#1. You Lose the Ability to Be Surprised by Entertainment

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When You're a Kid ...

The Sixth Sense was one of the coolest movies I've ever seen. Not because of the main content, but because the ending alone was enough to cement that film in cinematic history. It was brilliant. Fight Club was the same way. Given, the meat of that movie was fun as hell to watch, but the twist was just mind-blowing at the time.

Those little surprises are what make entertainment awesome when you're growing up. I'm not just talking about "twist endings," though. They can be -- and often are -- more subtle. A punchline of a great joke is only funny because you didn't expect it. A horror movie is scary because you never know what's going to jump out at you next. Holy fuck, I nearly shit myself when I saw the first two Nightmare on Elm Street movies. Those twists and turns are what keep things interesting and fresh.

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"Hey, who let the preteens into The Crying Game 3D?"

The Warning Sign:

Unfortunately, they abide by a pretty strict formula, and once you've experienced so many of them, they become as predictable as a sunrise. A perfect example of this is BioShock Infinite. Don't worry, I'm not going to give out spoilers.

I bought the game because everyone I spoke to and every review I read said that it was quite literally one of the greatest games ever created. Their biggest praise fell on the storytelling, and I cannot find anyone who doesn't think that it's pure genius.

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That's the look of two motherfuckers who just got their goddamn minds blown, right there.

Except for all of my friends who are my age or older. None of us think it's a bad game, mind you. Hell, none of us really even think it's a bad story. But it is not even remotely close to being the mind-bending benchmark that the gaming world is declaring it to be. The reason for our very subjective, equally worthless opinions is because we've seen these plots a thousand times in a thousand different formats. Half of us predicted the "twist" in that game long before the setup was even complete.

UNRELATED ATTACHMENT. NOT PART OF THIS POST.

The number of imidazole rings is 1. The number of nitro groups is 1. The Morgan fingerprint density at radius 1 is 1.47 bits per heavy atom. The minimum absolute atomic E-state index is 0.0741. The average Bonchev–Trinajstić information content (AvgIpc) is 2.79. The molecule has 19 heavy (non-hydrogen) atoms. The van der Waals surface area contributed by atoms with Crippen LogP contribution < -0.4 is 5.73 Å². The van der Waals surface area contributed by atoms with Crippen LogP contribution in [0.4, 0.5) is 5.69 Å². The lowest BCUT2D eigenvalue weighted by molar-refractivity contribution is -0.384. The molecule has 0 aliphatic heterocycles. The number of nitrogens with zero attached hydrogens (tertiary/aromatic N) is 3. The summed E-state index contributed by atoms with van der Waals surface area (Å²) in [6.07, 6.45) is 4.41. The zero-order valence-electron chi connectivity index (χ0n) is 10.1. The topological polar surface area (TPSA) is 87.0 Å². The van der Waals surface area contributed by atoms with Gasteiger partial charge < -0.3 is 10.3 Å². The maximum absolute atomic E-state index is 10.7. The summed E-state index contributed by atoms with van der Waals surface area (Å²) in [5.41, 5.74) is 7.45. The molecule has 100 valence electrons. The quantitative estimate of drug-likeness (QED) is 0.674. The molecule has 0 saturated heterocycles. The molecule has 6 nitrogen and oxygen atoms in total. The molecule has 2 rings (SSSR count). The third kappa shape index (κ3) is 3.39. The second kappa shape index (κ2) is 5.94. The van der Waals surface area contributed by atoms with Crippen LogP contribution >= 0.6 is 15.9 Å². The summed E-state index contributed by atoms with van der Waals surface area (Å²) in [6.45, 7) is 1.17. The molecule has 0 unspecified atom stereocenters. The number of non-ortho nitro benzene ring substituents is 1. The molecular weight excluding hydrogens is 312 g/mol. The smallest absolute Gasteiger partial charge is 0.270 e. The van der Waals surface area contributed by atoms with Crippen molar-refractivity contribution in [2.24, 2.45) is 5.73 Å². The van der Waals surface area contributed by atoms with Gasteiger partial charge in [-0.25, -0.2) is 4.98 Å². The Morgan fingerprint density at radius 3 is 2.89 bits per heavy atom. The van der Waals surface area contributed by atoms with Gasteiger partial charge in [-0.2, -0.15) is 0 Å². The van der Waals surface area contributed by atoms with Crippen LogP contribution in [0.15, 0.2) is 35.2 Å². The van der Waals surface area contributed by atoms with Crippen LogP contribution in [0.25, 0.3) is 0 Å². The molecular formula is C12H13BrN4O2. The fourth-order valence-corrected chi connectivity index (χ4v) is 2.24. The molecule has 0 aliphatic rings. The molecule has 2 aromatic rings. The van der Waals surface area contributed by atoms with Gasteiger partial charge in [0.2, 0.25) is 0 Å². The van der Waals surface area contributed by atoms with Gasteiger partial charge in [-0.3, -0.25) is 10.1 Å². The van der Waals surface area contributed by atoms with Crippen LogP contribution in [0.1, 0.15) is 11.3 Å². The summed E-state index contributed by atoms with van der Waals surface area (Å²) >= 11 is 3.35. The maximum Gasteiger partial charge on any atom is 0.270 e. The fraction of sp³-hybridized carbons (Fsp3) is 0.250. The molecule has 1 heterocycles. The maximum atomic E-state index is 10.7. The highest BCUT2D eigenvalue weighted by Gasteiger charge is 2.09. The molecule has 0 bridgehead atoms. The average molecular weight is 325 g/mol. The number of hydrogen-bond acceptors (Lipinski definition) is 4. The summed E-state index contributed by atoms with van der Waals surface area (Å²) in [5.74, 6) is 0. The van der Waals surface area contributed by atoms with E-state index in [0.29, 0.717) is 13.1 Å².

That's not a slam on the game or a "Hey, look how smart and cool we are." It's a prime example of how our age and experience have trained us to read tone, music and visual cues, symbolism, pacing, three-act setup -- because we've played hundreds of games. We've seen hundreds of movies. We've read hundreds of books. We know stories. We know twists. And you will, too. It's not about intelligence. It's about consuming so much for so long that you can pick out the individual ingredients that went into making the cake.

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"Mmmm. Sweet misdirection, with just a dash of viewer doubt."

But don't let me scare you. Growing older is a good thing in most respects. I'm just saying that it can sneak up on you if you don't know what to look for. Once you're prepared for it, it's up to you how to use it. Hell, Steven Tyler is like 190 years old, and that dude is still going like age ain't shit.

John is a columnist right here at Cracked. You can also find him on Twitter and Facebook.